September 19, 1996. Rehearing Denied September 19, 1996.
APPEAL FROM DISTRICT COURT, FOURTH JUDICIAL DISTRICT, ADA COUNTY, DEBORAH ANN BAIL, J.
Brady, Lerma Chtd., Boise, for appellants. Michael G. Brady argued.
Evans Keane, L.L.P., Boise, for respondent. Jed W. Manwaring argued.
SUBSTITUTE OPINION THE COURT'S PRIOR OPINION DATED JULY 31, 1996 IS HEREBY WITHDRAWN
This is an appeal from a judgment entered following a jury trial in a products liability action. The defendants/appellants, EPI Products U.S.A., Inc. (EPI), Fred Meyer, Inc. (Fred Meyer), and Mepro Electric, Inc. (Mepro), appeal the district court's determination that EPI is a manufacturer pursuant to section 6-1402(2) of the Idaho Code. The appellants also challenge the trial court's exclusion of an expert witness's testimony, as well as the court's admission of testimony from a witness regarding a similar prior products liability claim. In a cross-appeal the plaintiff/respondent, Frances S. Hawks (Hawks): (1) challenges the trial court's determination that Fred Meyer is immune from direct liability pursuant to section 6-1407(1) of the Idaho Code; (2) challenges the trial court's denial of her motion to amend her complaint to add a claim under the Idaho Consumer Protection Act (ICPA) and a claim for punitive damages; and (3) requests attorney fees on appeal pursuant to Rule 41 of the Idaho Appellate Rules (I.A.R.). However, Hawks has proposed waiving the claims on the cross-appeal, except for the claim involving Fred Meyer's immunity from liability, if this Court upholds the jury verdict with or without a five (5) percent reduction in the verdict resulting from a post-trial ruling of the district court.
Collectively, the Defendants.
" Compiler's notes. Chapters 93 and 225 of S.L. 1980 each purported to enact a new chapter 13 in title 6. Accordingly, chapter 93 has been codified as title 6, chapter 13 (§§ 6-1301, 6-1302) while chapter 225 has been codified as title 6, chapter 14 and bracketed section designations inserted by the compiler to indicate the necessary change in numbering from the law as enacted." I.C. §§ [ 6-1401] 6-1301 — [ 6-1410] 6-1310 (1990).
Hawks was injured by using an "Epilady" depilatory device which is designed to remove body hair from the arms and legs by pulling it out by the roots. The Epilady device was designed and developed by Mepro, which is based in Israel. In May of 1986, Mepro contracted with Frank Riedy (Riedy), president of McClees Associates, to develop a marketing plan for the sale of the Epilady in the United States. Riedy developed a marketing plan, and EPI Products obtained the rights to the product in the United States soon thereafter. The Memorandum of Understanding between EPI and Mepro stipulated that the manufacturing of the Epilady was to be "carried out by a company, jointly and equally owned by the parties." At or about the time Mepro and EPI entered into this agreement, McClees and Associates began working jointly for Mepro and EPI.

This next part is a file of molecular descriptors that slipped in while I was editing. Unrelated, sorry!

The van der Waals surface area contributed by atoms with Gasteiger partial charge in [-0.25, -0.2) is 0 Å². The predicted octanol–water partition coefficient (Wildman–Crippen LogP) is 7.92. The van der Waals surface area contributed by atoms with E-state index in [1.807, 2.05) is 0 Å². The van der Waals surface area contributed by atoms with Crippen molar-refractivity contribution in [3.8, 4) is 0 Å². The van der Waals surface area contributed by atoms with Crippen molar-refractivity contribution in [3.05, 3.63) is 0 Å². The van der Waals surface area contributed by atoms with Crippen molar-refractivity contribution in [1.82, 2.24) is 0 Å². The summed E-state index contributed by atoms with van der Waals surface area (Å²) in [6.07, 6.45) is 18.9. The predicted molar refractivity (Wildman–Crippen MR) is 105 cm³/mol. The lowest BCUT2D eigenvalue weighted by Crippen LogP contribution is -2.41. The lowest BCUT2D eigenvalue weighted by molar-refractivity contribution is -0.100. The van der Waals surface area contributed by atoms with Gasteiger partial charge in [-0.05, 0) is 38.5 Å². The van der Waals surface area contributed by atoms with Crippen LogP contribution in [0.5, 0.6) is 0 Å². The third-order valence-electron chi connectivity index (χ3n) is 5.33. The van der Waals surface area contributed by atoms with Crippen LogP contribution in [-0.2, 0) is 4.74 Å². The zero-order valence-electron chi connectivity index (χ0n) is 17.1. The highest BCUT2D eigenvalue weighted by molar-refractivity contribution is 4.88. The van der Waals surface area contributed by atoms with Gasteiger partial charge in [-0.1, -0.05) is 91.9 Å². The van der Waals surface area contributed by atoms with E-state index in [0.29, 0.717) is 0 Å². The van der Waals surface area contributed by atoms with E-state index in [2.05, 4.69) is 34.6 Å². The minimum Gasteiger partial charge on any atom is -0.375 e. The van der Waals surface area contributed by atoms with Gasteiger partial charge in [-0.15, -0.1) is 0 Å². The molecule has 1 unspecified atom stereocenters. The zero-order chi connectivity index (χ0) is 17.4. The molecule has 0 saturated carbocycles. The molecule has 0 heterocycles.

In anticipation of marketing the product in the United States, Riedy arranged for TKL Research to test the "safety and efficacy" of the Epilady. The testing was done for the joint benefit of EPI and Mepro, and was paid for by Mepro. The testing was done in three phases and was completed by August of 1987, at which time marketing of the product in the United States began.
The TKL study was based on a test group of 150 women, specifically excluding women with a past or present history of allergic reactions to depilatories, eczema, dermatitis, or psoriasis, as well as those who experienced any skin reactions within two weeks of study entry. The test concluded that, "[n]o unexpected or clinically significant dermatologic conditions were observed. Undesirable sensations which were primarily reported after the first epilation diminished with each successive use." TKL recommended that Epilady customers be forewarned about the potential for ingrown hairs and instructed as to the proper corrective measures in product demonstrations. TKL also advised EPI that package instructions alone would be inadequate and would likely result in widespread customer dissatisfaction. Based on a "relatively high incidence of ingrown hairs and a low incidence of folliculitis," in study subjects who were thoroughly briefed on the proper use of the product and treatment of potential problems, TKL strongly endorsed EPI's plan to provide in-store demonstrations on the proper use of the Epilady and the establishment of a toll-free telephone number "to counsel subjects who have questions or are experiencing problems" as part of its marketing plan.